There’s an entertaining and well-delivered recent Acton Institute podcast on Tolkien’s political stances, “J.R.R. Tolkien’s Vision of Freedom” (major plot spoilers). Be warned that the sound quality at the start is terrible. The lecture itself starts at 3:48 minutes, using a different microphone, and from then on the sound becomes much better.
It’s a very illuminating lecture, and didn’t drift off into the usual tedious American think-tank concerns about: ‘… and how does this relate to the Constitution and the Founding Fathers?’ The speaker’s grasp of both The Lord of the Rings and British history is obvious somewhat superficial (at one point he forgets the names Merry and Pippin, and never mentions the roots of Tolkien’s ‘conservative anarch’ politics in the lived experience of pre-Norman England), but otherwise the lecture seems soundly based. After listening I can certainly see an additional political aspect to the initial tepid reception of The Lord of the Rings in the Cold War of the mid and late 1950s. Soviet agents and communist sympathisers were in key positions in British literary life at the time. The publication of Orwell’s Animal Farm for instance, was repeatedly blocked by what we now know to be Soviet ‘sleeper’ agents. One wonders how this influenced the reviews for The Lord of the Rings, though one also has to wonder how many of those early reviewers actually read the book, let alone got all the way to “The Scouring of the Shire”. The same problem also informs the more recent sour reception of the movie adaptation, among leftists and Guardian readers.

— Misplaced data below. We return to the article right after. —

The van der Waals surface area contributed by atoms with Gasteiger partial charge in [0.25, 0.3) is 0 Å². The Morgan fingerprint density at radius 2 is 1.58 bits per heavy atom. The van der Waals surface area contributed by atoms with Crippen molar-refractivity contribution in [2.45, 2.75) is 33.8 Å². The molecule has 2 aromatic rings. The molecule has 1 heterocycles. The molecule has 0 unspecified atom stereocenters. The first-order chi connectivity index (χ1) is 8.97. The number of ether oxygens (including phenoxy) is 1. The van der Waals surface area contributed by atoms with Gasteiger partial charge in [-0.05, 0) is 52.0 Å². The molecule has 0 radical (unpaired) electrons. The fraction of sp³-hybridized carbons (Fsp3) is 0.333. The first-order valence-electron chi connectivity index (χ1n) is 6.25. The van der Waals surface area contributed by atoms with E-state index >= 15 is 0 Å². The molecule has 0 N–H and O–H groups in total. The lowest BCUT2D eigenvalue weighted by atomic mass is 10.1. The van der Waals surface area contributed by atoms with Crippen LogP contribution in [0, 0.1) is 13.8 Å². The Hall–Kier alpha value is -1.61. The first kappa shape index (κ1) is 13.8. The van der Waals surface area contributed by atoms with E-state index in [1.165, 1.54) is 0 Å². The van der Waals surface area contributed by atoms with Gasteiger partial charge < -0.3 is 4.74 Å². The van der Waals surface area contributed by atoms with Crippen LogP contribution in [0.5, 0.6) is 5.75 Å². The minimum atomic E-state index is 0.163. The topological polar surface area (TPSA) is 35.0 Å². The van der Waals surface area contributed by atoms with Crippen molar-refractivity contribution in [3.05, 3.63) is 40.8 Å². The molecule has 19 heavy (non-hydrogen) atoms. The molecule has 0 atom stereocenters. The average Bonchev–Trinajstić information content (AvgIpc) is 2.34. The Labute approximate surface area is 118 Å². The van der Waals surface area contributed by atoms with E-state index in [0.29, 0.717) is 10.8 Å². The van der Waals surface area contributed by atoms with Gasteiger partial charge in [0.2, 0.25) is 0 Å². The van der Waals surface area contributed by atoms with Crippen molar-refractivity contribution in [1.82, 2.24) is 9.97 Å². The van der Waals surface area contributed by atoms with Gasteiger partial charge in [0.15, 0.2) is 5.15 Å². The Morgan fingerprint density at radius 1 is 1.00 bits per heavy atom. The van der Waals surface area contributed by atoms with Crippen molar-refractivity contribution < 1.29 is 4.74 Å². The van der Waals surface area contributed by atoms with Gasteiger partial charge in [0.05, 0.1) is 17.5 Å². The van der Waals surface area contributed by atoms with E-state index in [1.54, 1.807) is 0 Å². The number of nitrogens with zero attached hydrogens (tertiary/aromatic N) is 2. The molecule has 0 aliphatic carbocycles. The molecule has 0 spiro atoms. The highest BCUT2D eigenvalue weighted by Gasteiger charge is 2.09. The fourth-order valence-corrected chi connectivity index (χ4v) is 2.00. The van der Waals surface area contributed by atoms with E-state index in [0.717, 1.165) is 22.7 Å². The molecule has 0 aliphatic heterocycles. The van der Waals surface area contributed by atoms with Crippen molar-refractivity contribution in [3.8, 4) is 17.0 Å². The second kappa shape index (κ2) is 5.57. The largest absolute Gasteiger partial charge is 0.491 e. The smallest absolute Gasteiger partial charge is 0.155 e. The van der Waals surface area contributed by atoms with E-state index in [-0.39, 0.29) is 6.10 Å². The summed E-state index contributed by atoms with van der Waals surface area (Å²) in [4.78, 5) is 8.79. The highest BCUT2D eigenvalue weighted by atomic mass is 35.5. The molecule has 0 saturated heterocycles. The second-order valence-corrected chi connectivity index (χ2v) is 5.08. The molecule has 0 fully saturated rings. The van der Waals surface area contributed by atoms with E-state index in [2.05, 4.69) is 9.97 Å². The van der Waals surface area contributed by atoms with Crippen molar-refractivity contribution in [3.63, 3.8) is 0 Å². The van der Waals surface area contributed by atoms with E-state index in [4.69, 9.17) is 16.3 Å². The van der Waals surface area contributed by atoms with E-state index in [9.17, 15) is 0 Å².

The lecturer also has a whole book on the topic, for those who need the details and the footnotes, The Hobbit Party: The Vision of Freedom That Tolkien Got, and the West Forgot. This has a deeply off-putting title and cover, which I presume were somehow meant to ‘attract the Harry Potter generation’, but with the unintended consequence of making everyone else cringe and flee. Nevertheless, the book has been well-reviewed, and it’s definitely not another ‘Shopping Lists of the Inklings: a Lacanian analysis’.